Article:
The California Department of Pesticide Regulation (DPR) runs the most extensive Pesticide Residue Monitoring Program in the nation and is hard at work ensuring that the fruit and vegetables we purchase and consume are free from illegal pesticide residues. Just last month, DPR detected residues of a pesticide not registered for use on grapes and fined the grower $10,000 for using a pesticide in violation of the label and for packing and attempting to sell the tainted produce.
Cases like this are rare in California but remind growers how important it is to apply pesticides correctly by following all pesticide label directions. Understanding and following label instructions is the focus of a new online course developed by the University of California Agriculture and Natural Resources Statewide Integrated Pest Management Program (UC IPM).
Proper Pesticide Use to Avoid Illegal Residues is targeted to those who apply pesticides or make pesticide recommendations. It explains what pesticide residues are, how they are monitored, and highlights important residue-related information from several sections of pesticide labels. In addition, the course identifies the following as the most important factors leading to illegal residues:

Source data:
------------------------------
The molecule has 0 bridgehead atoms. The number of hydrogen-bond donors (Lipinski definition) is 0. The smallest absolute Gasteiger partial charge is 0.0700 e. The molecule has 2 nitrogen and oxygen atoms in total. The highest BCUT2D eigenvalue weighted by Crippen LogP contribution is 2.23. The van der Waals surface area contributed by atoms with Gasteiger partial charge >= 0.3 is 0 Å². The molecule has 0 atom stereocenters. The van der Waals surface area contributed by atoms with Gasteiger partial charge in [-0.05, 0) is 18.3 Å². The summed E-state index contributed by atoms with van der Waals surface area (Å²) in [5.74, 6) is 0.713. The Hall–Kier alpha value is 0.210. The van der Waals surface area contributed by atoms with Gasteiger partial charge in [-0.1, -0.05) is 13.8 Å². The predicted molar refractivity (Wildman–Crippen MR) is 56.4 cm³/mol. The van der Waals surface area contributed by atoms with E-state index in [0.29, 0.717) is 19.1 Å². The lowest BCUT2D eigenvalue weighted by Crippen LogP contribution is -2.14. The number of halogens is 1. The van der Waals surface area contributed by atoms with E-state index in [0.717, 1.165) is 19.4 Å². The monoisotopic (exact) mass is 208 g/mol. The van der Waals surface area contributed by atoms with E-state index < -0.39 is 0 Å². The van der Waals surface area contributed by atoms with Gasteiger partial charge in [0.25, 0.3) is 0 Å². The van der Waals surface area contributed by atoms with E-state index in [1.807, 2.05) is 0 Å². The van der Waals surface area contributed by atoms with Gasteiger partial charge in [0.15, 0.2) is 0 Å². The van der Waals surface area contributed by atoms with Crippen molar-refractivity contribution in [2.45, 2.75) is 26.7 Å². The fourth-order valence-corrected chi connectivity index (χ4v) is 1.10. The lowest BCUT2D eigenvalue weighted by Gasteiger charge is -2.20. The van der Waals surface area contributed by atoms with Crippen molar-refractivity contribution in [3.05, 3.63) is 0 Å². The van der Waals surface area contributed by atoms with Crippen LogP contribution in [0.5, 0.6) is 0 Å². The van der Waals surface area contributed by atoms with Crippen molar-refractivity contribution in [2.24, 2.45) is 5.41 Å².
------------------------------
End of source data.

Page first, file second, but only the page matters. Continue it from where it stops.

Using a pesticide on a crop or against a pest for which it is not registered
Applying pesticides at an incorrect rate
Ignoring preharvest intervals, re-treatment intervals, or plantback restrictions
Course participants are presented with several real-life scenarios. They must search through actual pesticide labels to determine if the scenario illustrates proper use of pesticides or if the described situation could potentially lead to illegal residues.
The overall goal of this course is to have participants follow pesticide label instructions when they return to the field. Following the label can eliminate incidences of illegal pesticide use.
Proper Pesticide Use to Avoid Illegal Residues is published just in time for pest control advisers and pesticide applicators who are still a few units short to renew their licenses or certificates with DPR. The course has been approved for 2 hours of Pesticide Laws and Regulations continuing education units (CEUs) from DPR and costs $40. If you don’t need CEUs, but are still interested in viewing the course content, check it out for free on YouTube.
DPR recommends that renewal packets be submitted before November 1 in order to receive your renewed license or certificate by December 31, as the processing time can take up to 60 days. For additional online courses that UC IPM offers, visit the online training page.